A timid British Army officer has quit and burns his last day summons to a war in Egypt. Calling him a coward, his girl friend and 3 officer friends give him a white feather. In redemption, he shadows his friends in war to save their lives.
C. Aubrey Smith
George, the son of the sorceress Sybil, has been watching the beautiful Princess Helene from afar and is very much in love with her. When she is kidnapped by the evil wizard Lodac, the king her father announces that she will be given in marriage to whoever rescues her. The first to volunteer is Sir Branton who expects to undertake the task alone. George, over his mother's objections, also decides to save her and is accompanied by six ancient knights. The journey is perilous with Lodac placing a series of challenges before them. Many in the group do not survive but George must eventually face Lodac's greatest challenge - his dragon.Written by
Shooting commenced at the Goldwyn studio on 11 January 1961. The film was announced and shot entirely as St. George and the 7 Curses. Richard Markowitz was signed to compose the music score on 6 March 1961. On 22 May 1961 United Artists announced they were changing the title to The Magic Sword. Although the screen credits give the official copyright date as 1961, Variety did not get to preview the film until 6 April 1962 at the Academy Awards Theatre. The AFI Catalog lists the first known theatrical screening as 28 March 1962 in Louisville, Kentucky. See more »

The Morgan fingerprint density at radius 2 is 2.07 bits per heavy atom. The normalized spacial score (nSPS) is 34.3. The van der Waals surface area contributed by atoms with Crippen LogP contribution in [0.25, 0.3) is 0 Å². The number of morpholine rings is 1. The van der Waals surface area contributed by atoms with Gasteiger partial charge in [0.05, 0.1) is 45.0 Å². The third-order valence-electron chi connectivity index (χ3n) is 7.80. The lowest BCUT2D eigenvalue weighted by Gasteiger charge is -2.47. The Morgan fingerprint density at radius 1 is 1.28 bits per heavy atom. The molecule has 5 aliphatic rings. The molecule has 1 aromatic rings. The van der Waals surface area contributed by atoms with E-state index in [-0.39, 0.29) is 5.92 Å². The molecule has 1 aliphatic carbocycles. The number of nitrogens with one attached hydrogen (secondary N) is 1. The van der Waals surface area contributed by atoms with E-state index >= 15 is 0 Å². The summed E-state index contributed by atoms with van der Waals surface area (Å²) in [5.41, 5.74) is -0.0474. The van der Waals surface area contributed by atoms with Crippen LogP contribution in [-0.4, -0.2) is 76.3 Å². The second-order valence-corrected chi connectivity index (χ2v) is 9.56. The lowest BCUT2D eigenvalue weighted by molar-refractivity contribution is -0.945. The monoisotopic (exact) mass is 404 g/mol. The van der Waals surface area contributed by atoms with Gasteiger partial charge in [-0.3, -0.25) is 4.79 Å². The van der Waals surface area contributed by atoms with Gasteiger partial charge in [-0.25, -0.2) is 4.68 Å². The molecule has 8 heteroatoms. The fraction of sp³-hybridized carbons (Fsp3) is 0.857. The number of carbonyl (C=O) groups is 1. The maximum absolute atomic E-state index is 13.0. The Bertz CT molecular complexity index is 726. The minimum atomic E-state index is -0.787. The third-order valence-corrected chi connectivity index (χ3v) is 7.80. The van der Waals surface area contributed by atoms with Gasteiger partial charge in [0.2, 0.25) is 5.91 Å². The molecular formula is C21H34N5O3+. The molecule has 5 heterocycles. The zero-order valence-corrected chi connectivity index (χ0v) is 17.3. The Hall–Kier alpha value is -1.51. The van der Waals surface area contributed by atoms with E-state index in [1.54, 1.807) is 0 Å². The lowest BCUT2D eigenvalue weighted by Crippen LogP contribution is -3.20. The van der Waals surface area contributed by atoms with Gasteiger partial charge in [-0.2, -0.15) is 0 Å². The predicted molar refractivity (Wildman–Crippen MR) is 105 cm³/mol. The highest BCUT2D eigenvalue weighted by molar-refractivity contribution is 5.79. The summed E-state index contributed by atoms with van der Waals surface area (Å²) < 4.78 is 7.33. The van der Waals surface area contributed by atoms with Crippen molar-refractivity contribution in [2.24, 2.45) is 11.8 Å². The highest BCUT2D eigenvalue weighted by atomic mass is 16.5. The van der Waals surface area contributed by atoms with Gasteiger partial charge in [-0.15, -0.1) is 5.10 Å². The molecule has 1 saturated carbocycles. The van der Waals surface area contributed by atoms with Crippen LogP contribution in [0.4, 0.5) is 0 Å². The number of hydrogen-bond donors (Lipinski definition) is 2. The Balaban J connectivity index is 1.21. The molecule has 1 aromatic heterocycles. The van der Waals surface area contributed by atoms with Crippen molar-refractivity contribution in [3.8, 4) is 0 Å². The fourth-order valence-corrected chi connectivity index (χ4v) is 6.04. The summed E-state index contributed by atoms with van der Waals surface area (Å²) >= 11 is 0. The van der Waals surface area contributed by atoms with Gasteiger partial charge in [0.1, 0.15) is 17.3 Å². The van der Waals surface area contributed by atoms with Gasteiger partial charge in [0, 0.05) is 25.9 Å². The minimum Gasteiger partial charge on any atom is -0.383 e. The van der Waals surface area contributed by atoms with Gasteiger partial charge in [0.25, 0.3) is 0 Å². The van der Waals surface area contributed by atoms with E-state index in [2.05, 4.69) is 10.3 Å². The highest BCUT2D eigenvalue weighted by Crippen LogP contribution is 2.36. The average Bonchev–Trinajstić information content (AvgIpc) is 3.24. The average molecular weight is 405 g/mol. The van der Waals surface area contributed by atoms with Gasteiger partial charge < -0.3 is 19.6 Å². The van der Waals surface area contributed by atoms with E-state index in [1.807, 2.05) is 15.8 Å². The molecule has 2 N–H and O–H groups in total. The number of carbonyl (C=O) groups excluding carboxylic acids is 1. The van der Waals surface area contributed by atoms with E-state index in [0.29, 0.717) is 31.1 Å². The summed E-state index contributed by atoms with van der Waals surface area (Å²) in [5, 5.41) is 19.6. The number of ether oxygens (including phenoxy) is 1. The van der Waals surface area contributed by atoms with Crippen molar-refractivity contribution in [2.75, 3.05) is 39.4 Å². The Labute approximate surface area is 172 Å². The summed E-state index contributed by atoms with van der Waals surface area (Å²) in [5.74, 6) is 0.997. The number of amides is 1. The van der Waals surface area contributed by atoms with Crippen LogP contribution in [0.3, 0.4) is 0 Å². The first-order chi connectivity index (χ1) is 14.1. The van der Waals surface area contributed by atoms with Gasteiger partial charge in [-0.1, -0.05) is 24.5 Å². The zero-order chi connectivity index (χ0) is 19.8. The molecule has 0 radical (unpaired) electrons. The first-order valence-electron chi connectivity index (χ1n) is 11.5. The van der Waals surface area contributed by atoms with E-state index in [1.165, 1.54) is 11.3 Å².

When the pinhead henchman drops the cage of little people, they are seen completely escaping; yet a moment later they are seen escaping again from a different angle. See more »
I saw this film at a matinée in 1962 when I was seven. I remembered it over the years as 70 minutes of pure excitement. I watched it again on DVD with my kids. Yes, it's low budget. Yes, it's got cheesy special effects by today's standards. Yes, it's got a corny plot and weak acting in some of the characters. Yet, I found it to have charm and my kids were just as enthralled as I was 43 years ago when I suspended my disbelief in the dark of the Saturday matinée. This film is, in its genre, a minor classic. Further, Basil Rathbone as the heavy is very good in the waning years of his life and career--much better than Torin Thatcher who played similar "heavy" roles in similar adventure movies.
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